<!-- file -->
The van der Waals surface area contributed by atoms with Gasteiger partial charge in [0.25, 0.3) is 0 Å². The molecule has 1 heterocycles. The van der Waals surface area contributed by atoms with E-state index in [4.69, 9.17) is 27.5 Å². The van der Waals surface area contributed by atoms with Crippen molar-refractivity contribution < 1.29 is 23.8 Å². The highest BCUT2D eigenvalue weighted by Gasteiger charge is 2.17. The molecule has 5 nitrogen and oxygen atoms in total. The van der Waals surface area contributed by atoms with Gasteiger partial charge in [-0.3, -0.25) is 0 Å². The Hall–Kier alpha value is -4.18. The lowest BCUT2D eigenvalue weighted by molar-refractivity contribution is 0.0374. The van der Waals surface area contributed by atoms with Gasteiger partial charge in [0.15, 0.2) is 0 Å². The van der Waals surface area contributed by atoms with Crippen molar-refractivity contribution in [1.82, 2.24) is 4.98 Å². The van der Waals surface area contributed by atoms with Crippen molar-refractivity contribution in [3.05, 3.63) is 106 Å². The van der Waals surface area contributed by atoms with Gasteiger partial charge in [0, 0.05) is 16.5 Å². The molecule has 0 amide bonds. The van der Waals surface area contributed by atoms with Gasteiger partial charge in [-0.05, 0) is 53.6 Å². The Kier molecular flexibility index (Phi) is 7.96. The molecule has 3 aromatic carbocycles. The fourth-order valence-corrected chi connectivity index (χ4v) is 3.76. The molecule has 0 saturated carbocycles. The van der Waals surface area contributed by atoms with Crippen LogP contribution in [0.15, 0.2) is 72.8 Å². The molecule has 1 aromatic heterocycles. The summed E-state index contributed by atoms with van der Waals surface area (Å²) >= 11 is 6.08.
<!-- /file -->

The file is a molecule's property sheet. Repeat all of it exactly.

The van der Waals surface area contributed by atoms with Gasteiger partial charge in [0.25, 0.3) is 0 Å². The molecule has 1 heterocycles. The van der Waals surface area contributed by atoms with E-state index in [4.69, 9.17) is 27.5 Å². The van der Waals surface area contributed by atoms with Crippen molar-refractivity contribution < 1.29 is 23.8 Å². The highest BCUT2D eigenvalue weighted by Gasteiger charge is 2.17. The molecule has 5 nitrogen and oxygen atoms in total. The van der Waals surface area contributed by atoms with Gasteiger partial charge in [-0.3, -0.25) is 0 Å². The Hall–Kier alpha value is -4.18. The lowest BCUT2D eigenvalue weighted by molar-refractivity contribution is 0.0374. The van der Waals surface area contributed by atoms with Gasteiger partial charge in [0.15, 0.2) is 0 Å². The van der Waals surface area contributed by atoms with Crippen molar-refractivity contribution in [1.82, 2.24) is 4.98 Å². The van der Waals surface area contributed by atoms with Crippen molar-refractivity contribution in [3.05, 3.63) is 106 Å². The van der Waals surface area contributed by atoms with Gasteiger partial charge in [0, 0.05) is 16.5 Å². The molecule has 0 amide bonds. The van der Waals surface area contributed by atoms with Gasteiger partial charge in [-0.05, 0) is 53.6 Å². The Kier molecular flexibility index (Phi) is 7.96. The molecule has 3 aromatic carbocycles. The fourth-order valence-corrected chi connectivity index (χ4v) is 3.76. The molecule has 0 saturated carbocycles. The van der Waals surface area contributed by atoms with Crippen LogP contribution in [0.15, 0.2) is 72.8 Å². The molecule has 1 aromatic heterocycles. The summed E-state index contributed by atoms with van der Waals surface area (Å²) >= 11 is 6.08.